A photo of a dog attacking a threatened New Zealand sea lion on a Dunedin beach has angered the Department of Conservation.
Evgeny Rodygin was on Smaills Beach last week when he saw the dog approach and begin barking at a resting sea lion.
He took a photo and posted it online to remind people to put their dogs on a leash.
"I think that everyone should respect that the beach is wildlife territory and follow common-sense rules," Rodygin said.
Department of Conservation (Doc) marine and coastal species liaison officer Chris Page said it was upsetting to see, especially as it was preventable.
Dog interactions were stressful for sea lions and Doc had seen dog attacks in the past that caused "gruesome" injuries and even killed marine mammals.
"We are lucky to have so many marine mammals, penguins and shorebirds frequenting our coastline — we need to be better at sharing the space," he said.
It was in everyone's best interest to ensure beaches were shared and dogs were kept under control, as they could also get injured or contract illness from wildlife.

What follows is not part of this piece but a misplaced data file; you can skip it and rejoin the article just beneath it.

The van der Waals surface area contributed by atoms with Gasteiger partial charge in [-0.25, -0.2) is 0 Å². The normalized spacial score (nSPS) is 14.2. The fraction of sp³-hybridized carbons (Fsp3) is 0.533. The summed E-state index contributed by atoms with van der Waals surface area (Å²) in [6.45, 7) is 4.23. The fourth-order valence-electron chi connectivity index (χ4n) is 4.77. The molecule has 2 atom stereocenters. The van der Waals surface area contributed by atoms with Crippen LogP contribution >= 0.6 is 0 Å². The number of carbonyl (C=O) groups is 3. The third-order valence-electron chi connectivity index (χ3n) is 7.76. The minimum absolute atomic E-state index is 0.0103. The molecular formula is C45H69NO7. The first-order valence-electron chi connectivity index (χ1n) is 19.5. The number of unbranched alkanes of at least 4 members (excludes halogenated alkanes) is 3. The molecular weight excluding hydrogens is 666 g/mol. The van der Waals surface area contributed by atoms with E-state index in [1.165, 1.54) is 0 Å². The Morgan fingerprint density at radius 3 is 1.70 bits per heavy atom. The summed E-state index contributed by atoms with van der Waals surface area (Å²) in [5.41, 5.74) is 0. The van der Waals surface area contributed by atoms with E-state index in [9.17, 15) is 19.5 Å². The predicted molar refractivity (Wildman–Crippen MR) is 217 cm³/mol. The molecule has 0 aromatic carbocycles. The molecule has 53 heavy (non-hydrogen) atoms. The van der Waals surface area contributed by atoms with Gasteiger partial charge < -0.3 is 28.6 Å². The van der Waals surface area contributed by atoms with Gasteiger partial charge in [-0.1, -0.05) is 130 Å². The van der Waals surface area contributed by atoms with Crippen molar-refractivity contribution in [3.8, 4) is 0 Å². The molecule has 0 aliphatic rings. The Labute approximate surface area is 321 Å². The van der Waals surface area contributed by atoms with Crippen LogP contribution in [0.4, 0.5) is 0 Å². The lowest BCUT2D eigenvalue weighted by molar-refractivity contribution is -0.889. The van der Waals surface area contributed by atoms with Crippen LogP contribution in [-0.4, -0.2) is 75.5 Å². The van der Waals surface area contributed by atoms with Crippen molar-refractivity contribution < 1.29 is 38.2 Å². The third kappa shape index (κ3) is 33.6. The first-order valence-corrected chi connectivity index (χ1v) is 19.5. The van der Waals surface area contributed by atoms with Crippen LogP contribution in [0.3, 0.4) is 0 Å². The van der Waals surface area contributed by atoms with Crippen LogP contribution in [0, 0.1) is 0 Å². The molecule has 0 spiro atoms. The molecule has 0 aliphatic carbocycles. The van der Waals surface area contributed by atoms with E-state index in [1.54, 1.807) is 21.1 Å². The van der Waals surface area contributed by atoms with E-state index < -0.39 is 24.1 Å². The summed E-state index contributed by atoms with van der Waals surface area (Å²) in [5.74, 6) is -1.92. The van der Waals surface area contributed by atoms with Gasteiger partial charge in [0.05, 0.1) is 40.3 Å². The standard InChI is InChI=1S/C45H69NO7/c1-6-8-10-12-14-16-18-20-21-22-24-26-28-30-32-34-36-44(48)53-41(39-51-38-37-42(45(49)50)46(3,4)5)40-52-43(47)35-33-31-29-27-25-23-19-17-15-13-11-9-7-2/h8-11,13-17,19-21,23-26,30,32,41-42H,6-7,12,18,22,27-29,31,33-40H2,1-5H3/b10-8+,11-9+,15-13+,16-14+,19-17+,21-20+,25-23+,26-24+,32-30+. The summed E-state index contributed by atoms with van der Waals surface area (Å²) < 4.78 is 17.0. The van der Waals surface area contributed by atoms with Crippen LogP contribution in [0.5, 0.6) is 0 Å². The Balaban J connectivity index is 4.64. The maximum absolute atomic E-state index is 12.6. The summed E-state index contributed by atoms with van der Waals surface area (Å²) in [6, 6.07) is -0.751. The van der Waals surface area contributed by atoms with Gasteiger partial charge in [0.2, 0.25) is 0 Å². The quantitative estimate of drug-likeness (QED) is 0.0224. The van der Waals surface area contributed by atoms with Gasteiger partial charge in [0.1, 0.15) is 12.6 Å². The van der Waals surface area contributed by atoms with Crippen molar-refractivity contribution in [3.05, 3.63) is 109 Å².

Page said dog owners should always carry a lead and scan the beach thoroughly before releasing their pet.
People should also stay at least 10m away from sleeping sea lions and 20m away while they were awake.
New Zealand Sea Lion Trust education adviser Hanna Ravn said harassment of wildlife was an illegal act, so it could be reported and prosecuted.
"We try the best that we can to educate in a positive way, but sometimes we do wish that there could be more back-ups from the legal side."
It was important to always be considerate towards sea lions.
"The female sea lions are travelling sometimes hundreds of kilometres a day to go and fish and then come back to the shore."
If the sea lions did not feel safe to come ashore to where their pups were that could have some "big consequences", she said.
At times, the mothers were also gone for days at a time so when they finally returned it was important to feed the pups quickly.
Ravn said people could also help keep sea lions safe by letting the trust know when they saw a sea lion by reporting its tag number, but only if they had a camera with a good zoom or binoculars to read the tag without getting close.